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THE POPULAR SCIENCE MONTHLY.

don be supplied with water? There would be few engineering difficulties if it were allowable to separate the supply of pure water for drinking and cooking purposes from the much larger quantity required for other purposes. Will people drink the impure water? Who can decide such a question satisfactorily, except by experiment on a moderate scale? What could be more absurd than to spend millions upon procuring a separate supply of pure drinking-water for the population of London, and then finding that the population would drink the impure water? Many other like matters must be referred to trial, but it is not the purpose of this article to present a catalogue of experimental reforms, or to follow the argument out into all the possible details.

I am well aware that social experiments must often be subject to various difficulties, such as the migration of inhabitants, or even the intentional frustration of the experiment by interested parties. I have heard it said that the prohibition of liquor-traffic could not be tried on a small scale, because the publicans would be sure to combine to send liquor into the area. If they did so, the fact could readily be put in evidence, and, if they can defeat the teetotalers in detail, I am quite sure that they will defeat them upon any very great and general measure like the Permissive Bill. As to migration of inhabitants, it must be provided against either by suitably increasing the areas of experimental legislation, or else by collecting information as to the amount and probable effects of the migration. But the main point of my theme is to prove that we can not really plan out social reforms upon theoretical grounds. General argument and information of all kinds may properly be employed in designing and choosing the best experiments, but specific experience on a limited scale and in closely proximate circumstances is the only sure guide in the complex questions of social science. Our method must be that of the supremely wise text: "Prove all things; hold fast that which is good."—Contemporary Review.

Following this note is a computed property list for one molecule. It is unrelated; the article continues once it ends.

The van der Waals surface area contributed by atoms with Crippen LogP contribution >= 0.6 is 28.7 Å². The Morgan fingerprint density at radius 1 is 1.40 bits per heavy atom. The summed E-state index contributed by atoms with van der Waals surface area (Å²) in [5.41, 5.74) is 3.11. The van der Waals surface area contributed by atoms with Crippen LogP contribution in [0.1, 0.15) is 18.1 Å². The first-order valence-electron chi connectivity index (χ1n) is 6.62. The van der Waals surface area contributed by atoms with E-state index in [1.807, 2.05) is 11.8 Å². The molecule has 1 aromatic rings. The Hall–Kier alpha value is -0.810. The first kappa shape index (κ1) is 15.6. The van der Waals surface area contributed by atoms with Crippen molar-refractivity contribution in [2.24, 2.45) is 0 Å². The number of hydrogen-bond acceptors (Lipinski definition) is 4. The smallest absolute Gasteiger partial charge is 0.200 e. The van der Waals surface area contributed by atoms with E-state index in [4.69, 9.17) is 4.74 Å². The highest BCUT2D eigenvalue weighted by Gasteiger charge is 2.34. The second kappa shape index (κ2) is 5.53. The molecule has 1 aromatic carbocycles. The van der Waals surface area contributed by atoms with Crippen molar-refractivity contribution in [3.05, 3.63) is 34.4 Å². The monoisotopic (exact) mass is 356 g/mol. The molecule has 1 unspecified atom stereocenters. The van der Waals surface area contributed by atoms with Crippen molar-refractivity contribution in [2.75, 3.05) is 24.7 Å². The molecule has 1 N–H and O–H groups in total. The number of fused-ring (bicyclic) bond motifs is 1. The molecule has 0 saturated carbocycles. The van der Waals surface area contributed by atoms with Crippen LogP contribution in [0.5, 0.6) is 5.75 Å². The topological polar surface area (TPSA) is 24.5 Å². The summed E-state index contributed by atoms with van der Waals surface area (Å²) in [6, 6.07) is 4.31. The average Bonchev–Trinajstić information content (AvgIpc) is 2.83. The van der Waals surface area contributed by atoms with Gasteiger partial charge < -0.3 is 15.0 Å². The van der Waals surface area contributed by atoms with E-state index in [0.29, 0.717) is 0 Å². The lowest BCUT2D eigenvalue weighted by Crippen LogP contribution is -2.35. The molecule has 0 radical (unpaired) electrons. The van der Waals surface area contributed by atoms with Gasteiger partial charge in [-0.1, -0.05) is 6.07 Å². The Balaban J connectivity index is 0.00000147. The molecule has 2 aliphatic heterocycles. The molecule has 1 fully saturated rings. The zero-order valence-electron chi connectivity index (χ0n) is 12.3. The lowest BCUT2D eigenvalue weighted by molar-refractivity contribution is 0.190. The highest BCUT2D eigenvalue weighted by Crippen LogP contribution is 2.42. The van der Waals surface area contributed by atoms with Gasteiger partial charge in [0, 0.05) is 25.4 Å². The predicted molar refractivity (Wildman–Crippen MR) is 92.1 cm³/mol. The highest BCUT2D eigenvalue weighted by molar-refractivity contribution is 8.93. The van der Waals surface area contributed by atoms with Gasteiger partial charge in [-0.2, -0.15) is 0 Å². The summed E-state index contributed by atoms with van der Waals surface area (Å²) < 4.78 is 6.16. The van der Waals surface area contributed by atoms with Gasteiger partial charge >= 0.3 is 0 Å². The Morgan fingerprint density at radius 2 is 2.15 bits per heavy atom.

CURIOUS WAYS OF GETTING FOOD.
By HERMAN L. FAIRCHILD.

TO eat and to be eaten would seem the necessity and the end of every living thing. Doubtless every plant may serve as food for some animal; and there is no animal which may not be meat for some other animal. Nature is a vast hunting-ground, where man and beast and every animated being are legitimate prey. Not alone do the carnivorous animals eat the herbivorous. The blood-loving tiger is itself the prey of parasites. Even proud man is living booty. Animals within animals; life within life. There is literal truth in the satirical passage: